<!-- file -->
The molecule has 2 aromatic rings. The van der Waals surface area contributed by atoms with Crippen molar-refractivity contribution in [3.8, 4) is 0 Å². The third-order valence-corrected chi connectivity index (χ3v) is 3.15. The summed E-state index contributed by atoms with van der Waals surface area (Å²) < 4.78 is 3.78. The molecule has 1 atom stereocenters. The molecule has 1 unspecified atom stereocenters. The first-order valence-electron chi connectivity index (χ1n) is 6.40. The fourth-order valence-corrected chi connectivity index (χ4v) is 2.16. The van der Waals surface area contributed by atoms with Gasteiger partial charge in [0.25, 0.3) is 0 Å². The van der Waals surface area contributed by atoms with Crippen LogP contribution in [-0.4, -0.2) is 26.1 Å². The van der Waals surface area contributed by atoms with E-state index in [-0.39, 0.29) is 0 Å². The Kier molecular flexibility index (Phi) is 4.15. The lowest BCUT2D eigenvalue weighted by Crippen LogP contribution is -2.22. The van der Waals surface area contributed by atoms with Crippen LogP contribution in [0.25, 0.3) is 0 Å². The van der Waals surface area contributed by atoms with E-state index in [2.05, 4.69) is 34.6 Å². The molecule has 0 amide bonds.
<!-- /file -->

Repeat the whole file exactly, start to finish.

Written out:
The molecule has 2 aromatic rings. The van der Waals surface area contributed by atoms with Crippen molar-refractivity contribution in [3.8, 4) is 0 Å². The third-order valence-corrected chi connectivity index (χ3v) is 3.15. The summed E-state index contributed by atoms with van der Waals surface area (Å²) < 4.78 is 3.78. The molecule has 1 atom stereocenters. The molecule has 1 unspecified atom stereocenters. The first-order valence-electron chi connectivity index (χ1n) is 6.40. The fourth-order valence-corrected chi connectivity index (χ4v) is 2.16. The van der Waals surface area contributed by atoms with Gasteiger partial charge in [0.25, 0.3) is 0 Å². The van der Waals surface area contributed by atoms with Crippen LogP contribution in [-0.4, -0.2) is 26.1 Å². The van der Waals surface area contributed by atoms with E-state index in [-0.39, 0.29) is 0 Å². The Kier molecular flexibility index (Phi) is 4.15. The lowest BCUT2D eigenvalue weighted by Crippen LogP contribution is -2.22. The van der Waals surface area contributed by atoms with Crippen LogP contribution in [0.25, 0.3) is 0 Å². The van der Waals surface area contributed by atoms with E-state index in [2.05, 4.69) is 34.6 Å². The molecule has 0 amide bonds.